John: Hey Randy, in a recent write-up that can be found on our website allspringglobal.com, we discussed the importance of gauging the risks involved in transacting with various counterparties, given the liquidity and solvency of some of those counterparties. Can you describe that approach for our listeners, too?
Randy: Absolutely. We believe that a full review of the investment risks must include an assessment of counterparty risks. Allspring has a robust and time-tested process for the approval and ongoing monitoring of broker-dealers used by our traders. The process starts by assigning a Counterparty Quality Rating, or what we call a CQR, to each entity. The CQR scores range from 1, which is the highest quality, to 10, which is the lowest, with most of our approved counterparty scoring in or around the top half of the range between 1 and 5. When a situation is as volatile as we’ve seen recently, we can rapidly reevaluate a counterparty and make the choice to remove it from our approved list, if there’s some adverse news that we need to respond to. In the absence of any material news, however, every counterparty on our list gets approved at least annually to ensure that they’re still meeting our high credit quality standards that we have for all the counterparties that we trade with.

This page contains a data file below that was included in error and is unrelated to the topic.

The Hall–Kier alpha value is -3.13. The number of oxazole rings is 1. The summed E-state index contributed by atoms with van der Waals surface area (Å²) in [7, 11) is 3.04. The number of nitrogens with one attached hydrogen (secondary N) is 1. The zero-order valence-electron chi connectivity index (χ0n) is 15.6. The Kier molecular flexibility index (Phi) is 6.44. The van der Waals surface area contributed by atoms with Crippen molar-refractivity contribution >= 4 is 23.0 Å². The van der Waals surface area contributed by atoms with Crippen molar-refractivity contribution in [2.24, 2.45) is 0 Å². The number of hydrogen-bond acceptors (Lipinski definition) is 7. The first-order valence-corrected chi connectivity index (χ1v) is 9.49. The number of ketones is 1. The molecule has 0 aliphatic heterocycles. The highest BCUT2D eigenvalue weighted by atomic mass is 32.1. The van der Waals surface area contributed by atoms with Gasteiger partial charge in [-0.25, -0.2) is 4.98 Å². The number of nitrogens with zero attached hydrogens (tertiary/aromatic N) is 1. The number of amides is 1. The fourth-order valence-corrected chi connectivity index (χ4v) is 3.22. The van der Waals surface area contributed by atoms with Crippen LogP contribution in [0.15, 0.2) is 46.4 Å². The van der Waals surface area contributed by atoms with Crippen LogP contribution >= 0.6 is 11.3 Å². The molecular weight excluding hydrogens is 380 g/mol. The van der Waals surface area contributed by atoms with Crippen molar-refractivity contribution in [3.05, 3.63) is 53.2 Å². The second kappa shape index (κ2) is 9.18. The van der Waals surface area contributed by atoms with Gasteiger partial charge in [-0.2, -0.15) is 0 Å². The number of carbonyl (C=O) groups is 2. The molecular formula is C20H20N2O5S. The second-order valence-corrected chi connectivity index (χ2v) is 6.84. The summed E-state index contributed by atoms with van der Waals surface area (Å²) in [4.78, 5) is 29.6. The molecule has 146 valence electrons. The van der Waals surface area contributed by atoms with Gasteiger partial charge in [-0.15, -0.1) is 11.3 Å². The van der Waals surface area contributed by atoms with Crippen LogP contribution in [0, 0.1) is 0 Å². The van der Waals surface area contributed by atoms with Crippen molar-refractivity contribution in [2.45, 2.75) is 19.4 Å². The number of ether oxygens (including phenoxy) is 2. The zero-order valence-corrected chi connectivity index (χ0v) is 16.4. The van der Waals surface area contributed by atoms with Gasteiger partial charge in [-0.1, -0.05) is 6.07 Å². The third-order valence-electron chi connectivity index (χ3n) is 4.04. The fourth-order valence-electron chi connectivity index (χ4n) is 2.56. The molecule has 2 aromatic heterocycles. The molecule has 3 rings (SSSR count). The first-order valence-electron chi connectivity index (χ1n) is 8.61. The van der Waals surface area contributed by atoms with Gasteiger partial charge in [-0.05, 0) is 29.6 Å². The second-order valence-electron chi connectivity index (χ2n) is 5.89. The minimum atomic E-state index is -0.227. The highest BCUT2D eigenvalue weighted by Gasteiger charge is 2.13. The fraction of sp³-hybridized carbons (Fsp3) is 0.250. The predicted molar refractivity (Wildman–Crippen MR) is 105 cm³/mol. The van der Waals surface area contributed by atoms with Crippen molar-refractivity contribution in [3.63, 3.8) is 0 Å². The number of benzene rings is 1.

John: Great summary, Randy. Thank you. And in the case of the Silicon Valley Bank, adverse news triggered a review of SVB Securities, their broker-dealer trading arm. And on Thursday, March 9th, we actually suspended trading with them. So, while SVB is still operating, we just felt that it was important to ultimately pause on that until we know the fate of SVB Securities down the road. And of course, we continue to look proactively across all of our counterparties to ensure that our clients’ portfolios are not being adversely affected by any failure of one of those broker-dealers. So, Randy, it looks like we’re getting close to our allotted time limit. But before we go, I’ve got one last question for you. So, on a scale of 1 to 20, with 1 being a lazy day in August and 20 being one of the scariest days back from 2008 in the Global Financial Crisis, how would you rate the last couple of weeks?
Randy: That’s a tough one, John. I think we’re probably at about a 12 right now. I mean, I don’t think the risk is passed, but the rapid response by regulators both in the U.S. and in Europe trying to address the issues feels like it’s moving a lot quicker than it did in the Global Financial Crisis. And I’m hopeful that this can be resolved.
John: Yeah, I would agree. Certainly not a normal market, but nowhere near as crazy as what we lived through back in 2008. And hopefully the next time we’re on the show together, we can maybe have the markets at a nice quiet 2 or 3 and talk about some of the other things that we do on our team. So, Randy, great. Thank you very much for joining me today and really appreciate your time.
Randy: Thank you, John. The pleasure was all mine.